8 million borrowers at risk if student loan payment pause ends
A new report claims that 8 million student borrowers will be at risk if the student loan payment pause ends.
Here’s what you need to know — and what it means for your student loans.
The California Political Lab found 4 key points to remember if the student loan payment pause ends on May 1, 2022:
1. The suspension of student loan payments has provided significant student loan relief.
On average, student borrowers saved $210 per month through student loan payment suspension.
(Biden could extend student loan payment break indefinitely)
2. Credit scores increased for student borrowers during the student loan payment break.
Despite the economic impact of the Covid-19 pandemic, student borrowers have seen an increase in their credit scores. For example, the average credit score of student borrowers whose repayments were suspended fell from 640 to 668. (Biden could cancel student loans for student borrowers in financial difficulty).
3. Nearly 7.8 million student borrowers are at risk of defaulting on their student loans.
If the student loan payment pause ends, 7.8 million student borrowers are at risk of missing a student loan payment. Collectively, these student borrowers owe $280 billion in student loans.
(Here’s who won’t qualify for $6.2 billion in student loan forgiveness)
4. Student borrowers of all ages have benefited from student loan payment suspension.
The suspension of student loan payments didn’t just help Gen Z. On the contrary, the average age of affected student borrowers was 36, while 15% of student borrowers were over 50. The average amount of suspended student loans for an affected student borrower group is approximately $36,800. However, 31% of these student borrowers owed less than $10,000. (The new proposal would extend the student loan payment break and cancel student loans).
What happens if student loans restart
Federal student loan repayments are expected to resume after May 1, 2022. This means:
- federal student loan payments will be due monthly;
- your regular interest rate will restart; and
- wages can be garnished to pay defaulted student loans.
(Here are 6 major changes to student loan forgiveness). President Joe Biden may extend this temporary student loan relief. If that happens, it would be Biden’s fourth expansion and sixth expansion overall. Congress passed the Cares Act — a $2.2 trillion stimulus package — in 2020, which gave student borrowers historic student loan relief in the wake of the Covid-19 pandemic. Student borrowers were not required to make a single federal student loan payment during Biden’s presidency and for approximately the last year of President Donald Trump’s presidency. Sen. Elizabeth Warren (D-MA) and other members of Congress have expressed concern that the end of student loan relief will lead to an increase in student loan delinquencies and defaults. As such, progressive Democrats are calling on Biden to extend the student loan payment pause through the end of the year and, in some cases, into 2023.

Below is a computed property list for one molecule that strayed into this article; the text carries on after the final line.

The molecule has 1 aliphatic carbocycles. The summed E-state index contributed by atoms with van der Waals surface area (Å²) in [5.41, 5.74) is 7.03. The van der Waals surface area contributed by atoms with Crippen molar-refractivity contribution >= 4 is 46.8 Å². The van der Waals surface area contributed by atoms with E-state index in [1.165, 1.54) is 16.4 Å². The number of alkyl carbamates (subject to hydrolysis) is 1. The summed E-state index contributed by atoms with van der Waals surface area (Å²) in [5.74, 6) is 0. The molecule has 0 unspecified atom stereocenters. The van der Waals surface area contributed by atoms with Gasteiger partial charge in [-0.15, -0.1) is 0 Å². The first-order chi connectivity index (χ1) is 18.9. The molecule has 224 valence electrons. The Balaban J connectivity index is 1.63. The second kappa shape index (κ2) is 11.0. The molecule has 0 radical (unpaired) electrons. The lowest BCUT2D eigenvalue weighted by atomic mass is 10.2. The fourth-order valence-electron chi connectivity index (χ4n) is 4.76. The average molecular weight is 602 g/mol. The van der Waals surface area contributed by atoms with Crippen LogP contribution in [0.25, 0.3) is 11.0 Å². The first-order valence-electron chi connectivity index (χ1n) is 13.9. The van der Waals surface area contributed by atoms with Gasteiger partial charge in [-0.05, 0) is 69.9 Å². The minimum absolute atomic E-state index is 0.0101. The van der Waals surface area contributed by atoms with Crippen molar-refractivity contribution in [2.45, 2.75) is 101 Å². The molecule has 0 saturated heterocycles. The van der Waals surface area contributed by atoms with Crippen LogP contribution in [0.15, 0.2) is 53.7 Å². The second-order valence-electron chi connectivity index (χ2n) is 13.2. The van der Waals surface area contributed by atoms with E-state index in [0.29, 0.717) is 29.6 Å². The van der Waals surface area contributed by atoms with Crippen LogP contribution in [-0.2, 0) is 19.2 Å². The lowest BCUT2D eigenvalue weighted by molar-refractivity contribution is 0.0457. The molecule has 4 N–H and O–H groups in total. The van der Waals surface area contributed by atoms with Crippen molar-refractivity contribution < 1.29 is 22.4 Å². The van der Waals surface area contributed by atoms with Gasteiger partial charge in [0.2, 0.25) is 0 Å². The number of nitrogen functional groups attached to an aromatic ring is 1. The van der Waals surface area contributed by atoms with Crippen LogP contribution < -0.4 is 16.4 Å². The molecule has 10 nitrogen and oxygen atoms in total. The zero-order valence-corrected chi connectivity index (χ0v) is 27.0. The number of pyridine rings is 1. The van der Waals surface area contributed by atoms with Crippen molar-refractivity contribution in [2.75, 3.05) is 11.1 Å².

Student loans: next steps
There is no doubt that this temporary student loan relief has helped student borrowers weather tough economic times and an emergency health crisis. (Student loan cancellation and student loan payment suspension are confusing. Here’s what to know). This student loan relief enjoyed broad bipartisan support early in the Covid-19 pandemic. Over time, however, Democrats and Republicans have diverged on their support for continued student loan relief. Several Republicans are encouraging Biden to end student loan relief immediately. This is especially the case as the economy improves and unemployment is near historic lows. However, some Democrats say the Covid-19 pandemic is still ongoing and it’s too soon for student borrowers to start paying again. While this report historically explains the impact of the student loan repayment pause, policymakers will focus on the need to continue student loan relief now. There is no guarantee that Biden will extend the student loan payment break. However, White House Chief of Staff Ron Klain indicated it was a possibility. The US Department of Education has also asked student loan servicers to stop alerting student borrowers to the restarting of student loan repayments. That said, student loan repayments are currently postponed to restart after May 1, 2022.
The most important step you can take is to develop an action plan to tackle student debt. Here are some smart ways to save money on your student loans: